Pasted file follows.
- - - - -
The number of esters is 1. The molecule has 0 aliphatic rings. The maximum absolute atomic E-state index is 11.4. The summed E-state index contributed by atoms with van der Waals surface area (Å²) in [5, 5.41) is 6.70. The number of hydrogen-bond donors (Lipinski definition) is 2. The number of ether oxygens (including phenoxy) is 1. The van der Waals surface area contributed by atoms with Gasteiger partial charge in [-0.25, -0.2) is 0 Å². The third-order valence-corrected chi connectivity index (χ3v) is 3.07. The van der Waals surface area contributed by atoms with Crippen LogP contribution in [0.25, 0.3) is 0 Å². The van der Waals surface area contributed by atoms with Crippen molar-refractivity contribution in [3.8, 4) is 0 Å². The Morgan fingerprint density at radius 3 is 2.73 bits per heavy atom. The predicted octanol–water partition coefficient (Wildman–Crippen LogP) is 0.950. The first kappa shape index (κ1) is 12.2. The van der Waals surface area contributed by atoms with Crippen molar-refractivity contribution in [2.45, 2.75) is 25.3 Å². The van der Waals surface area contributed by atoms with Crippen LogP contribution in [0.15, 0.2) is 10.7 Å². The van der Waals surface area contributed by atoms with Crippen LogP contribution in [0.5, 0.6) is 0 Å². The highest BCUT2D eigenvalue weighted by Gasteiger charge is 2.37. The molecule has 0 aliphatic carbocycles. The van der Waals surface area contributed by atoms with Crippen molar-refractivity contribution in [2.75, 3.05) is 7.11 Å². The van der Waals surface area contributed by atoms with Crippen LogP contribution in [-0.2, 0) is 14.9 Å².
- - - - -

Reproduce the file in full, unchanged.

The number of esters is 1. The molecule has 0 aliphatic rings. The maximum absolute atomic E-state index is 11.4. The summed E-state index contributed by atoms with van der Waals surface area (Å²) in [5, 5.41) is 6.70. The number of hydrogen-bond donors (Lipinski definition) is 2. The number of ether oxygens (including phenoxy) is 1. The van der Waals surface area contributed by atoms with Gasteiger partial charge in [-0.25, -0.2) is 0 Å². The third-order valence-corrected chi connectivity index (χ3v) is 3.07. The van der Waals surface area contributed by atoms with Crippen LogP contribution in [0.25, 0.3) is 0 Å². The van der Waals surface area contributed by atoms with Crippen molar-refractivity contribution in [3.8, 4) is 0 Å². The Morgan fingerprint density at radius 3 is 2.73 bits per heavy atom. The predicted octanol–water partition coefficient (Wildman–Crippen LogP) is 0.950. The first kappa shape index (κ1) is 12.2. The van der Waals surface area contributed by atoms with Crippen molar-refractivity contribution in [2.45, 2.75) is 25.3 Å². The van der Waals surface area contributed by atoms with Crippen LogP contribution in [0.15, 0.2) is 10.7 Å². The van der Waals surface area contributed by atoms with Crippen LogP contribution in [0.5, 0.6) is 0 Å². The highest BCUT2D eigenvalue weighted by Gasteiger charge is 2.37. The molecule has 0 aliphatic carbocycles. The van der Waals surface area contributed by atoms with Crippen molar-refractivity contribution in [2.75, 3.05) is 7.11 Å². The van der Waals surface area contributed by atoms with Crippen LogP contribution in [-0.2, 0) is 14.9 Å².